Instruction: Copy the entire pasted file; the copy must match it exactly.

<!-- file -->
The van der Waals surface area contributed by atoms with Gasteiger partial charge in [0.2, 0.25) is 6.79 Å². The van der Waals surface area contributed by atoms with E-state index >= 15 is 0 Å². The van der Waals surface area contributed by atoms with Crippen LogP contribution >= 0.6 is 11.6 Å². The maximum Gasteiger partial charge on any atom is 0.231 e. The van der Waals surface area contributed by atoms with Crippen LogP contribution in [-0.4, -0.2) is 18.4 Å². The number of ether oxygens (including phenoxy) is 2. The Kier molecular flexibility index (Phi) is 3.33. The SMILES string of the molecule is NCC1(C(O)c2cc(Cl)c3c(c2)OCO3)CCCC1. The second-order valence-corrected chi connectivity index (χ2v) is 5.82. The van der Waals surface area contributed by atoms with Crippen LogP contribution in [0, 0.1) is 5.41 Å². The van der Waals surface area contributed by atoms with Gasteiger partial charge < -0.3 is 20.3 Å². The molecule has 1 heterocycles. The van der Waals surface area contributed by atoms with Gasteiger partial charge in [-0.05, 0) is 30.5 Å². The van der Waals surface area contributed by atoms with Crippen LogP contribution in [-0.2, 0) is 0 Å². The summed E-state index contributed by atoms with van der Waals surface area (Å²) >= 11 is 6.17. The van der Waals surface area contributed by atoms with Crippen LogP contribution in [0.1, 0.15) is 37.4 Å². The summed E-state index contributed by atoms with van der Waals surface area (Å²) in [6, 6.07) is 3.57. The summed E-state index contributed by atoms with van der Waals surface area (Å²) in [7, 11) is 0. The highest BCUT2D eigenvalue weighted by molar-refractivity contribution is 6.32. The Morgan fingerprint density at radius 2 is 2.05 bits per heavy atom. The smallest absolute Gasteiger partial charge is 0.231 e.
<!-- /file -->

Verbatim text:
The van der Waals surface area contributed by atoms with Gasteiger partial charge in [0.2, 0.25) is 6.79 Å². The van der Waals surface area contributed by atoms with E-state index >= 15 is 0 Å². The van der Waals surface area contributed by atoms with Crippen LogP contribution >= 0.6 is 11.6 Å². The maximum Gasteiger partial charge on any atom is 0.231 e. The van der Waals surface area contributed by atoms with Crippen LogP contribution in [-0.4, -0.2) is 18.4 Å². The number of ether oxygens (including phenoxy) is 2. The Kier molecular flexibility index (Phi) is 3.33. The SMILES string of the molecule is NCC1(C(O)c2cc(Cl)c3c(c2)OCO3)CCCC1. The second-order valence-corrected chi connectivity index (χ2v) is 5.82. The van der Waals surface area contributed by atoms with Crippen LogP contribution in [0, 0.1) is 5.41 Å². The van der Waals surface area contributed by atoms with Gasteiger partial charge < -0.3 is 20.3 Å². The molecule has 1 heterocycles. The van der Waals surface area contributed by atoms with Gasteiger partial charge in [-0.05, 0) is 30.5 Å². The van der Waals surface area contributed by atoms with Crippen LogP contribution in [-0.2, 0) is 0 Å². The summed E-state index contributed by atoms with van der Waals surface area (Å²) >= 11 is 6.17. The van der Waals surface area contributed by atoms with Crippen LogP contribution in [0.1, 0.15) is 37.4 Å². The summed E-state index contributed by atoms with van der Waals surface area (Å²) in [6, 6.07) is 3.57. The summed E-state index contributed by atoms with van der Waals surface area (Å²) in [7, 11) is 0. The highest BCUT2D eigenvalue weighted by molar-refractivity contribution is 6.32. The Morgan fingerprint density at radius 2 is 2.05 bits per heavy atom. The smallest absolute Gasteiger partial charge is 0.231 e.